I took a week off from the blog. It wasn’t something I’d planned to do, it just happened. Work has been work, but family has been…
It’s an interesting season of life. You’d think, with four teenagers, one of them completely independent and out of the house, I’d have more time, not less. Ha. Hahahahaaha! Yeah, no. We’d somewhat optimistically estimated that we’d have the Ginja Ninja and the Junior Mad Scientist driving by the end of the year. That’s not going to happen. However, they do both have jobs now (yay!) and are both in college classes full time (double yay!). Which means that when you throw in the Little Man’s night of extracurricular activity, the youngest kid is the least of my concerns. And the odd schedules make my life… interesting.
They’re not my babies any more. I hear stories of mothers who can’t bear to let their children go. They move nearer to colleges, visit their kids’ apartments unannounced to cook and clean. They get between young husbands and wives and insist on breathing down their child’s neck like he was sitting there doing homework instead of climbing the corporate ladder. I’ve read of mothers wanting to come to job interviews with gown adults… It boggles the mind. The Ginja Ninja is 18 now, and every now and then we turn around and say ‘you still here?’ because in my generation (eh, ah, Get off my Lawn! creak, groan, hobble) the goal was to be on your own as soon as you could manage to fly the nest. It seems like along with the demand for college degrees in everydamnjob the age of ‘achieving adulthood’ was jacked up, too. I’ve read science fiction stories where the age of majority had been raised to 40, and that doesn’t seem so far-fetched any longer. Out culture promotes a prolonged adolescence. Perpetual adolescence, in some people. We had been discussing kids getting their driver’s licenses, and how it seemed a lot of our friend’s children were just not getting them, or waiting until they were much older. Was it anecdotal? I asked the First Reader. When we got home, he sat down at his computer and sent me an article he’d found in a quick search – it’s not. While he’d been champing at the bit to get his license at 16, now we see that in the last 30 years, half the 16 year olds are getting their license compared to the 1980s. It’s not clear why, although I can think of a couple of reasons. One is that we’re less likely to let our kids do grown-up things at such an early age. My 16 yo is a mere sophomore in high school (freshman in college, because she is) and I’m not sure I’d want to let her loose with a swarm of other kids her age on the road. Or maybe I would, because the JMS is a very aware and cautious soul.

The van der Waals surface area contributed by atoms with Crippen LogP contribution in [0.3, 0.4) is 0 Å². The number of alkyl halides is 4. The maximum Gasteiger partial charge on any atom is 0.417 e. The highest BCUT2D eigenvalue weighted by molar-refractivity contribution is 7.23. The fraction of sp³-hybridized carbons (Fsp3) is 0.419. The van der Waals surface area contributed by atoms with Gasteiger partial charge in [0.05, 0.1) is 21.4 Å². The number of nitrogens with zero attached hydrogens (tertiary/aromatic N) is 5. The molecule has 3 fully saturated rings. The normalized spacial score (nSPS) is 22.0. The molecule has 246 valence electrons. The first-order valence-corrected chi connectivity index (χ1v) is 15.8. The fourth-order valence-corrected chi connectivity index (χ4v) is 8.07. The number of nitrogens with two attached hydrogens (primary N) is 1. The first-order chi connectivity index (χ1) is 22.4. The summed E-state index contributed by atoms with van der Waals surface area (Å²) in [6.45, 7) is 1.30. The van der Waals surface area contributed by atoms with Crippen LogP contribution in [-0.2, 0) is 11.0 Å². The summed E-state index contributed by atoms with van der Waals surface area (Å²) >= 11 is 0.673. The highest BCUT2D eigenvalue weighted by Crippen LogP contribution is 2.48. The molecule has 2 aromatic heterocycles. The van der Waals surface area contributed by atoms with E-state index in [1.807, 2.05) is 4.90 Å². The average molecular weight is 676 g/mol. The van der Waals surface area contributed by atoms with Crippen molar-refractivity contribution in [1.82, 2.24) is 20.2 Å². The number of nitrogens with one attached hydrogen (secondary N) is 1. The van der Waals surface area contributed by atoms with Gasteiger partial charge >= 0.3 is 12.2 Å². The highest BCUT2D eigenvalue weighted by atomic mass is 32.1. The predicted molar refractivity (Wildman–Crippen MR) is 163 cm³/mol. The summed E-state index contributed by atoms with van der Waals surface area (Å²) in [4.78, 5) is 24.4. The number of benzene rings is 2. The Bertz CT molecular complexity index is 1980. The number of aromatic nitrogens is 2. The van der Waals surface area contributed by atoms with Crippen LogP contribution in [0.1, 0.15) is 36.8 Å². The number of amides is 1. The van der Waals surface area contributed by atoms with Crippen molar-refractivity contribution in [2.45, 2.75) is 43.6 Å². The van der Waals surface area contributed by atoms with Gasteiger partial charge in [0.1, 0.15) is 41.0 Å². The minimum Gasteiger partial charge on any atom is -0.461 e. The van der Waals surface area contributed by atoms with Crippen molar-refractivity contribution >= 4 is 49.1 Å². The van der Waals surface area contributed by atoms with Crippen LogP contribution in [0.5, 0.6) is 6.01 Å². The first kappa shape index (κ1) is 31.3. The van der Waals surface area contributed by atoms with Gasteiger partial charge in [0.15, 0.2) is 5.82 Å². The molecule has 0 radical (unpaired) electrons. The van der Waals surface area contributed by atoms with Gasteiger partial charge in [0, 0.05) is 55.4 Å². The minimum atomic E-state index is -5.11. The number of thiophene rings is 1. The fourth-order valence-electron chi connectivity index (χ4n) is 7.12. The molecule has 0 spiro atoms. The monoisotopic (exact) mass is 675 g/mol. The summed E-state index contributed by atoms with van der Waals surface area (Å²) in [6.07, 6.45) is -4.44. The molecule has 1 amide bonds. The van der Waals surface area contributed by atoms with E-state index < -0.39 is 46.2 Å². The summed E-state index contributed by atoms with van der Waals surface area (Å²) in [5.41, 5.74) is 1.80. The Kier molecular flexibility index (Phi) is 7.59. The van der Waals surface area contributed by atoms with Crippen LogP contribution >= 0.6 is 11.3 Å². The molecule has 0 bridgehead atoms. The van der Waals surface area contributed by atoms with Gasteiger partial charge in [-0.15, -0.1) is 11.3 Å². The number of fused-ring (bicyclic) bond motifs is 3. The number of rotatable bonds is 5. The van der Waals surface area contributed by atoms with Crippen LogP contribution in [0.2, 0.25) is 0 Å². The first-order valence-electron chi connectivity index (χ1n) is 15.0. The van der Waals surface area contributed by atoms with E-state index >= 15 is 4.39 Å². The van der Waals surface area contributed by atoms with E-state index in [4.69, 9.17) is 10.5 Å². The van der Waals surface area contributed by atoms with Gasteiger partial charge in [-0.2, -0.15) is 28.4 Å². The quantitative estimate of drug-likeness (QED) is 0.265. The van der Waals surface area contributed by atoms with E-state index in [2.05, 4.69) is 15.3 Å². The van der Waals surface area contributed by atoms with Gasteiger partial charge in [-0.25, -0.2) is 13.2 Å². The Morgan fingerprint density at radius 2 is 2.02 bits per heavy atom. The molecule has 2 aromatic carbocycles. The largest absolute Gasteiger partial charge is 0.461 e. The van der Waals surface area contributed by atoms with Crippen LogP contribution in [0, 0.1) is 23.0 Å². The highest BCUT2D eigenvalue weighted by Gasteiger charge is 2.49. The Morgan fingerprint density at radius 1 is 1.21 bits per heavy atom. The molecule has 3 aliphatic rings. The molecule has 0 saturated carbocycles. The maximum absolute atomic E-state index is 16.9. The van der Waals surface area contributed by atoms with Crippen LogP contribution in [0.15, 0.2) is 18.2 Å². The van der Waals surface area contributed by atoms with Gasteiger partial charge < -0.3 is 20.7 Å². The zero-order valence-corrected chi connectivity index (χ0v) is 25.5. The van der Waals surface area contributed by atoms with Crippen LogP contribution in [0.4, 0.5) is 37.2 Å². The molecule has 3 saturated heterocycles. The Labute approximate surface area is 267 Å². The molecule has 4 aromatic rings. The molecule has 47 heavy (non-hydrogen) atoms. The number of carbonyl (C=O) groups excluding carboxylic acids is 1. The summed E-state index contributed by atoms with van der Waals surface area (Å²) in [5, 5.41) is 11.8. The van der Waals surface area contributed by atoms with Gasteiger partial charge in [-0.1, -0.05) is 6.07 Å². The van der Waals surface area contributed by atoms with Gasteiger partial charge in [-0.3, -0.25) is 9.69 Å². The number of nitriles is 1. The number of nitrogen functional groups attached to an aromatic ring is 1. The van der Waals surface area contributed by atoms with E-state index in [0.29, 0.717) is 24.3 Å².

But that’s only one of many things the ‘Millennials’ are doing differently than past generations. I’m going to pause here and note something: I’m not going to take swipes at Millennials. It’s not just that I’m biased for having three (not sure the Lil’ Man falls into that generation), it’s that I’ve spent some time with my kids’ friends, Civil Air Patrol cadets (admittedly, the cream of the crop in any generation), and classmates/coworkers. In any generation there are excellent individuals who know how to work and aren’t afraid to fight for their futures. The difference isn’t the kids. It’s the culture. We really do infantilize…well, women in particular. That makes me worry about my girls.
I have a lot of time to think, driving, or sitting and waiting on kids. Looking into the foggy future, I know that they will, eventually, leave home. And I know that will both be painful, and joyful. I want them to soar. I’ve spent most of my adult life wrapped up in ‘mom’ role but I’ve got to admit, I’m looking forward to the next phase in life. The ‘Cedar’ bit, where I have some spare time and a bit more spare cash ’cause I’m not spending it all on groceries. Heck with being a helicopter mom. I’m lifting off from the LZ and scooting outta there, with no plans to hover any longer than strictly necessary. Just… have to wait until they all have enough feathers to fly. So that’s where we are: in the fledgling phase. Where mother bird and father bird are running themselves ragged stuffing all the bugs they can lay beak on into babies as big as they are!